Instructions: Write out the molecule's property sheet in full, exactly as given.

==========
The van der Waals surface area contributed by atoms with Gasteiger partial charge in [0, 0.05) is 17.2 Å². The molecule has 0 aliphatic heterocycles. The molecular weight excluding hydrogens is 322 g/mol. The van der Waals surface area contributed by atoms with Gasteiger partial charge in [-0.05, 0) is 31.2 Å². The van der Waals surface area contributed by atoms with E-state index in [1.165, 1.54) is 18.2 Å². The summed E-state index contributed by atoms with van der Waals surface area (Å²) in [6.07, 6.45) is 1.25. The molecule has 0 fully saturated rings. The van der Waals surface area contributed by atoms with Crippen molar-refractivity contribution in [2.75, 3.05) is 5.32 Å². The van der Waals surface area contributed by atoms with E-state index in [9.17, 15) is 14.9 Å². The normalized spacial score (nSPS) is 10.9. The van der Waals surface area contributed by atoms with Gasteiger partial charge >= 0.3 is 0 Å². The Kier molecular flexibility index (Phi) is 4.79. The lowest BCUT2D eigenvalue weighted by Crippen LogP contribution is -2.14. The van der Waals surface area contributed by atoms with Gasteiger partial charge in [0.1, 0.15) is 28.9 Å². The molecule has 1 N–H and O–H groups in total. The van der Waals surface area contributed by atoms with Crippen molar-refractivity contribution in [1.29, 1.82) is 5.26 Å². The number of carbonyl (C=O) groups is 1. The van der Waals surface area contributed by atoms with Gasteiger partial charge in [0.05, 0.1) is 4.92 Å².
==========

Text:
The van der Waals surface area contributed by atoms with Gasteiger partial charge in [0, 0.05) is 17.2 Å². The molecule has 0 aliphatic heterocycles. The molecular weight excluding hydrogens is 322 g/mol. The van der Waals surface area contributed by atoms with Gasteiger partial charge in [-0.05, 0) is 31.2 Å². The van der Waals surface area contributed by atoms with E-state index in [1.165, 1.54) is 18.2 Å². The summed E-state index contributed by atoms with van der Waals surface area (Å²) in [6.07, 6.45) is 1.25. The molecule has 0 fully saturated rings. The van der Waals surface area contributed by atoms with Crippen molar-refractivity contribution in [2.75, 3.05) is 5.32 Å². The van der Waals surface area contributed by atoms with E-state index in [9.17, 15) is 14.9 Å². The normalized spacial score (nSPS) is 10.9. The van der Waals surface area contributed by atoms with Gasteiger partial charge >= 0.3 is 0 Å². The Kier molecular flexibility index (Phi) is 4.79. The lowest BCUT2D eigenvalue weighted by Crippen LogP contribution is -2.14. The van der Waals surface area contributed by atoms with Gasteiger partial charge in [0.1, 0.15) is 28.9 Å². The molecule has 1 N–H and O–H groups in total. The van der Waals surface area contributed by atoms with Crippen molar-refractivity contribution in [1.29, 1.82) is 5.26 Å². The number of carbonyl (C=O) groups is 1. The van der Waals surface area contributed by atoms with Gasteiger partial charge in [0.05, 0.1) is 4.92 Å².